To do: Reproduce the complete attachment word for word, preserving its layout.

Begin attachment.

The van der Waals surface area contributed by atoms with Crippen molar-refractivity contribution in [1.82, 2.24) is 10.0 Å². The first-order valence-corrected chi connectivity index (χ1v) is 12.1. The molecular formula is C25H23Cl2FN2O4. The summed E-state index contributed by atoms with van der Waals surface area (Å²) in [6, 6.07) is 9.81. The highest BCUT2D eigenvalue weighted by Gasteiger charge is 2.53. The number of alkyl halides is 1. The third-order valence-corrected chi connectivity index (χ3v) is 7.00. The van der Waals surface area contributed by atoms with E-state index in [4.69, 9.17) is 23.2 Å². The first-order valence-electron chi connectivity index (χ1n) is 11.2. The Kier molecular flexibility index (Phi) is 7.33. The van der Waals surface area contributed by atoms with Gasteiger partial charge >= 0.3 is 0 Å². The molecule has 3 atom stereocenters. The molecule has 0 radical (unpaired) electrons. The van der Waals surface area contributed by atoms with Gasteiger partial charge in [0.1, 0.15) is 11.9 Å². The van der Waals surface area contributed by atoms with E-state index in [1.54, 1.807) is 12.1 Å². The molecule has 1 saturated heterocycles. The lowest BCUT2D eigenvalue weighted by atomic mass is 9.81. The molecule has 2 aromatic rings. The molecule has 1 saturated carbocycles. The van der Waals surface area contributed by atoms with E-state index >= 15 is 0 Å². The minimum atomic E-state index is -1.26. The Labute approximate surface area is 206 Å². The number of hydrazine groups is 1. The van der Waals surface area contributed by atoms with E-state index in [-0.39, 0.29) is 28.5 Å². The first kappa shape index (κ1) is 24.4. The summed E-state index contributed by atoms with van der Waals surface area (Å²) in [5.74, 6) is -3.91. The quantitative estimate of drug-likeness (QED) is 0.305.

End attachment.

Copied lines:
The van der Waals surface area contributed by atoms with Crippen molar-refractivity contribution in [1.82, 2.24) is 10.0 Å². The first-order valence-corrected chi connectivity index (χ1v) is 12.1. The molecular formula is C25H23Cl2FN2O4. The summed E-state index contributed by atoms with van der Waals surface area (Å²) in [6, 6.07) is 9.81. The highest BCUT2D eigenvalue weighted by Gasteiger charge is 2.53. The number of alkyl halides is 1. The third-order valence-corrected chi connectivity index (χ3v) is 7.00. The van der Waals surface area contributed by atoms with E-state index in [4.69, 9.17) is 23.2 Å². The first-order valence-electron chi connectivity index (χ1n) is 11.2. The Kier molecular flexibility index (Phi) is 7.33. The van der Waals surface area contributed by atoms with Gasteiger partial charge >= 0.3 is 0 Å². The molecule has 3 atom stereocenters. The molecule has 0 radical (unpaired) electrons. The van der Waals surface area contributed by atoms with Gasteiger partial charge in [0.1, 0.15) is 11.9 Å². The van der Waals surface area contributed by atoms with E-state index in [1.54, 1.807) is 12.1 Å². The molecule has 1 saturated heterocycles. The lowest BCUT2D eigenvalue weighted by atomic mass is 9.81. The molecule has 2 aromatic rings. The molecule has 1 saturated carbocycles. The van der Waals surface area contributed by atoms with E-state index >= 15 is 0 Å². The minimum atomic E-state index is -1.26. The Labute approximate surface area is 206 Å². The number of hydrazine groups is 1. The van der Waals surface area contributed by atoms with E-state index in [-0.39, 0.29) is 28.5 Å². The first kappa shape index (κ1) is 24.4. The summed E-state index contributed by atoms with van der Waals surface area (Å²) in [5.74, 6) is -3.91. The quantitative estimate of drug-likeness (QED) is 0.305.